One year before “Blinding Lights” set the record for most weeks logged on the Hot 100, the song made history on another Billboard chart when it spent its 19th week at No. 1 on the Radio Songs tally, surpassing the 18-week mark set by Goo Goo Dolls’ “Iris” 22 years earlier. The Weeknd had enjoyed previous success at different formats, but the radio ubiquity of “Blinding Lights,” which topped out at 26 weeks at No. 1 on Radio Songs, was literally unprecedented — the difference between a hit that lingers in heavy rotation for multiple months and a once-in-a-generation radio smash that gets regular play for over a year and eventually results in a Hot 100 record. 

“‘Blinding Lights’ is one of those special, melodic, mass-appeal songs with multi-format and multi-generational appeal,” Jon Zellner, president of programming operations at iHeartMedia, told Billboard last year when the song set the Radio Songs record. Erik Bradley, music director at Chicago’s WBBM-FM, added, “It just had a little more of a retro vibe to it, and it just felt like it was going to be one of the top couple songs for the entire year. And that happened.”


The “retro vibe” is worth noting in particular, since “Blinding Lights” arrived at radio at the end of a relatively downtempo period at top 40 — Billie Eilish’s “Bad Guy,” Halsey’s “Without Me” and Khalid’s “Talk” were among the biggest songs of 2019 — and helped kick off a trend of uptempo, throwback-leaning pop hits, including Dua Lipa’s “Don’t Start Now,” Lady Gaga and Ariana Grande’s “Rain on Me,“ Doja Cat’s “Say So” and BTS’s “Dynamite.” The bright, synth-heavy arrangement of “Blinding Lights” worked alongside the songs concurrently succeeding when it settled in for its Radio Songs run in 2020; had The Weeknd released it in 2018, for instance, perhaps it wouldn’t have fit in with the rest of power rotation and become quite as dominant.

4. The pandemic played a large part.

Part of that uptempo revival at radio can be chalked up to the coronavirus pandemic — which shut down the U.S. in March 2020, the same month The Weeknd released After Hours — and the mass desire to hear uplifting pop during a time of lockdown and uncertainty. “I don’t know that during a pandemic, you want to be so sad and ‘the world is ending,'” Bradley told Billboard last year.

Yet the pandemic also impacted the Hot 100 run of “Blinding Lights” in other ways. For one, fewer blockbuster albums were released over the course of its chart run, with projects delayed due to the shutdown, tours postponed or cancelled and promo opportunities scrapped out of necessity. Of course, The Weeknd’s own plans were affected by the pandemic — his After Hours arena tour, scheduled for last year, was postponed to 2022 — but by setting up “Blinding Lights” prior to shutdown and growing the single into a smash, he was able to do with the song what other A-list artists could not with their music over the past 17 months. And with fewer major projects coming out, there were fewer opportunities for “Blinding Lights” to get pushed down, or off, the Hot 100.

That lack of competition ultimately turned into a positive for both The Weeknd and music fans seeking comfort-food hits, as another effect that the pandemic had on popular music was pushing listeners toward the familiar. Turnover at radio and on streaming platforms has slowed down during shutdown, with the same songs spending longer than usual near the top of streaming charts and radio program directors more likely than ever to keep multiple songs by the same artist in heavy rotation, provided those artists are mass-appeal superstars.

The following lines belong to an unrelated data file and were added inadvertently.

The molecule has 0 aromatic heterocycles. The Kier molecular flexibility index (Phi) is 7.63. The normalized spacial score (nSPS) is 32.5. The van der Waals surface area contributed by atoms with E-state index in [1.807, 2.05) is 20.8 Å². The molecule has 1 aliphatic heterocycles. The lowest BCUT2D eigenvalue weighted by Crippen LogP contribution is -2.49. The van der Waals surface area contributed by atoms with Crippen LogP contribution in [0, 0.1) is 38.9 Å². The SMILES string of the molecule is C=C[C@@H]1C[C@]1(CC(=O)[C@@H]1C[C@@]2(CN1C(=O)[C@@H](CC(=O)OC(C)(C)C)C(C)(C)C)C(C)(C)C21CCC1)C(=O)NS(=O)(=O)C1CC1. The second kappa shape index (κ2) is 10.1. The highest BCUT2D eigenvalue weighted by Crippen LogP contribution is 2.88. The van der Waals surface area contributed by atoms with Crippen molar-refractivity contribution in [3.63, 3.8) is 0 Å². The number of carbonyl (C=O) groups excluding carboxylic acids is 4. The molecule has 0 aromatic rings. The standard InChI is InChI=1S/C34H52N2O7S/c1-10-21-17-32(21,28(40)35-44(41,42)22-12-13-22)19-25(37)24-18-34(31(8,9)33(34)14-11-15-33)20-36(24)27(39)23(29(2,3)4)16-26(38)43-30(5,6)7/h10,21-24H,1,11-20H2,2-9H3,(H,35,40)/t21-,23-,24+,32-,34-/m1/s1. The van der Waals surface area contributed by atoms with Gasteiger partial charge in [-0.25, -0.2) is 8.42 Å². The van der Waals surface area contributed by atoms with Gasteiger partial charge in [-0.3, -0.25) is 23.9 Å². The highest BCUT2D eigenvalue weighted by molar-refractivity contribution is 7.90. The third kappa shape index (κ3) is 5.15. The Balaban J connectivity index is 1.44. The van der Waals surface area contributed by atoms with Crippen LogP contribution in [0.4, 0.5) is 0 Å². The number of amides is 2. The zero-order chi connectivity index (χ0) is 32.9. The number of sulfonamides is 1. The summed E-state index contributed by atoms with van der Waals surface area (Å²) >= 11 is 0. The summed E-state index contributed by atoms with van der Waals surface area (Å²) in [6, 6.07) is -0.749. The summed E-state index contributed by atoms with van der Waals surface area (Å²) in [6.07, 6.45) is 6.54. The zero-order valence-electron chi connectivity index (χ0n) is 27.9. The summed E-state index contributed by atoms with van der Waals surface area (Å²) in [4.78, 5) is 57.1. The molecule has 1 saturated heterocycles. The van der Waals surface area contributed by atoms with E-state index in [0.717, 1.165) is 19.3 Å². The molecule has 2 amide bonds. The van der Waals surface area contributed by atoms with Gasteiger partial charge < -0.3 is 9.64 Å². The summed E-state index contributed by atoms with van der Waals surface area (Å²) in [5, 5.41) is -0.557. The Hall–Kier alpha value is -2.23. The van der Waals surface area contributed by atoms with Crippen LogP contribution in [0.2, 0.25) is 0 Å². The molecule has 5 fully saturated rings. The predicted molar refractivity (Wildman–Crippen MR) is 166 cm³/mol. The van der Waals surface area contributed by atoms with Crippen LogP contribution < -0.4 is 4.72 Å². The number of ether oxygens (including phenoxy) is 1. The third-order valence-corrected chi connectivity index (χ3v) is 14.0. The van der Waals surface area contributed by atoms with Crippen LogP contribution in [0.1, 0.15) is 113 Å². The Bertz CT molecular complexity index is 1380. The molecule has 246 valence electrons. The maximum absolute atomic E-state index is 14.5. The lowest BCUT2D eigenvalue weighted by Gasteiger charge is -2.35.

The general preference for the familiar has helped other artists, too: Justin Bieber has been able to promote a handful of songs to top 40 radio at the same time, and Ariana Grande recently became the first artist to have three singles simultaneously in the top 10 of the Pop Airplay chart. For The Weeknd, however, the longer shelf life of songs in radio rotation and on streaming charts has been particularly helpful as he’s rolled out other singles from After Hours. “In Your Eyes” and “Save Your Tears” were able to enjoy their own runs as hits without decreasing the appeal of “Blinding Lights”; listeners were fine regularly engaging with two or three The Weeknd songs, and as such, they were able to coexist on the Hot 100 for longer than usual.

5. Don’t underestimate the Weeknd-Max Martin combo.

The main reason why “Blinding Lights” just set the Hot 100 longevity record? It’s an excellent pop single: immediately catchy but eminently pulse-pounding, stuffed with hooks that recall other classic singles and styles but which never sound overly derivative. And that highly professional pop construction can be credited primarily to The Weeknd, who has turned his soulful croon into a commanding mainstream instrument over the past decade, and Max Martin, the most important pop producer of the 21st century, who co-wrote and co-produced the track. 

“Blinding Lights” is not the first time The Weeknd and Martin have worked together: the producer helped the rising singer fully breach stardom five years earlier with his first Hot 100 chart-topper, “Can’t Feel My Face,” and contributed to his Beauty Behind The Madness and Starboy albums. Yet After Hours — which features Martin as a co-producer on five songs, including “In Your Eyes” and “Save Your Tears” — is where the pair sound most in synch on the vision of a full project, with Martin helping supply ‘80s-spiked synths and crisp melodies that perfectly complement The Weeknd’s vocal textures. 

Martin has helmed dozens of hits over the past quarter-century, for artists ranging from Britney Spears to *NSYNC to Taylor Swift to Ariana Grande, and his presence in sculpting and perfecting the longest-running song in the history of the Hot 100 should not be discounted. Neither should The Weeknd’s: if the pop superstar has become Martin’s latest muse, then he is also maximizing (excuse the pun) the opportunity that collaborating with a super-producer affords. “Blinding Lights” had the pedigree to become an all-time hit, but The Weeknd was the one who sealed the deal.